Inflammatory bowel disease (IBD) cannot be cured in dogs but can often be effectively managed. Our veterinary experts at Weldon Spring explore the various treatments available for dogs with IBD.
IBD in Dogs
If your dog has Inflammatory Bowel Disease (IBD), their gastrointestinal tract (GI tract), including the stomach and intestines, can be affected long-term. IBD can hinder your dog's ability to absorb nutrients and expel waste normally, resulting in uncomfortable and unpleasant symptoms.
These symptoms can include:
- Loss of appetite.
Treatment for IBD in Dogs
While there is no definitive cure for IBD in dogs, there are ways to manage the condition through medication and dietary changes that can help control your dog's symptoms. It's important to keep in mind that treating IBD in dogs can be a trial-and-error process, as there is no one-size-fits-all approach. This means that it may take some time to find the right combination of medication and diet that works best for your furry friend.
Once the treatment plan is effectively managing the condition, some dogs may be able to reduce their daily medication intake and only need it during symptom flare-ups. Here are some of the most commonly used treatments to control inflammatory bowel disease in dogs.
Parasites and bacterial infections can trigger inflammatory bowel disease in dogs. Unfortunately, these problems may not be detected through fecal exams. Nonetheless, deworming is a simple yet effective way to relieve the symptoms of IBD in dogs. Therefore, it's crucial to be mindful of these possible health concerns and take proactive steps to prevent them.
Managing the symptoms of IBD in dogs is possible by taking care of their GI tract's microbiome. You can improve your dog's microbiome by providing supplements like prebiotic fibers, postbiotic end products, and a balanced diet. Prescription diets are also beneficial for dogs with IBD, as they can be customized based on the individual dog's symptoms and the cause of their inflammatory bowel disease. .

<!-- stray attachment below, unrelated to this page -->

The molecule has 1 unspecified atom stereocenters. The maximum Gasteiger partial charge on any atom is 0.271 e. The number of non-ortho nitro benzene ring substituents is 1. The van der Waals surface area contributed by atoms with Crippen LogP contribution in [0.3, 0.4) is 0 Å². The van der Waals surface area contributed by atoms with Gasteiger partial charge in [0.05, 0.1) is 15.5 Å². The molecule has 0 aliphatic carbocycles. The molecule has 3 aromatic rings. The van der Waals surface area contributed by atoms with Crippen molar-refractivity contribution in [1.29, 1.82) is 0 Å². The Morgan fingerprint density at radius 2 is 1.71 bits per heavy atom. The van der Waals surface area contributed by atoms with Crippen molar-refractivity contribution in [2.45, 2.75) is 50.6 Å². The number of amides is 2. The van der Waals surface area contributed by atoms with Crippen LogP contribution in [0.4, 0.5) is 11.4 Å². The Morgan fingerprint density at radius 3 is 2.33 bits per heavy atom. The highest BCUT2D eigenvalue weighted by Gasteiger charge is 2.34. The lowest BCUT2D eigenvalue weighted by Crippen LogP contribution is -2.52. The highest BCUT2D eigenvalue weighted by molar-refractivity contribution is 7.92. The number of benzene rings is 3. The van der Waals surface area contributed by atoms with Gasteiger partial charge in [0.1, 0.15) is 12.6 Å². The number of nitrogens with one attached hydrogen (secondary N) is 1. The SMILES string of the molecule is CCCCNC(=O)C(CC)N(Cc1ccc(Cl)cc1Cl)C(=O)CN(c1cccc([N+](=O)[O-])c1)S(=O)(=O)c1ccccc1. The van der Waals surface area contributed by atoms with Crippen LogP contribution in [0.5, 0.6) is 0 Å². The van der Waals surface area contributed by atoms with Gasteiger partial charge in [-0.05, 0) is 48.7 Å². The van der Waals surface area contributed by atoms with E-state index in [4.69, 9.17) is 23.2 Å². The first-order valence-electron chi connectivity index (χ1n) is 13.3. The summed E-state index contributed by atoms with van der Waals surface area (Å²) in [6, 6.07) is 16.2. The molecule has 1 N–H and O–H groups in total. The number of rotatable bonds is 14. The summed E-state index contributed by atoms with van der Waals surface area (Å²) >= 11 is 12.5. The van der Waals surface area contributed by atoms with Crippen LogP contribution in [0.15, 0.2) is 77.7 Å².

Some of the formulas available to help treat dogs with IBD include:
- Novel proteins (avoiding typical chicken and beef formulations)
- Foods that are more easily digestible
- High fiber
- Hydrolyzed protein formulas (protein that has been broken down into small components is less likely to cause adverse food reactions in some dogs)
Vitamin B12 is crucial for both humans and dogs. If your furry friend's digestive system is not working properly, they may experience a deficiency in this essential nutrient. This can cause them to feel lethargic and unhappy. However, administering B12 injections can help to boost their energy levels and overall mood. So, don't hesitate to give your dog the care they need by providing them with the proper nutrients!
If your dog is suffering from mild digestive issues, changing their diet could be enough to alleviate the symptoms. However, your vet may prescribe medication if the problem is more severe. For instance, antibiotics are often used to treat inflammatory bowel disease (IBD) in dogs. By reducing inflammation and restoring balance in your dog's gut, antibiotics can help alleviate symptoms. In some cases, steroids may also be recommended to help fight inflammation.
IBD in Dogs Prognosis
It's crucial to promptly diagnose, manage, and closely monitor your dog's IBD for the best treatment outcomes. Finding the right combination of treatments may involve a trial and error phase, but sticking with it can lead to the successful management of your pet's IBD and a good prognosis.
With the guidance of your veterinarian, sticking to a modified diet that works best for your dog can eventually lead to a reduction in medication, and possibly even the cessation of daily medication. While some dogs may need changes to their treatment every few months, others can remain on the same regimen for years. Unfortunately, some dogs may not respond to treatment at all. Diagnosis is crucial as severe forms of IBD can lead to intestinal cancer.
Note: The advice provided in this post is intended for informational purposes and does not constitute medical advice regarding pets. For an accurate diagnosis of your pet's condition, please make an appointment with your vet.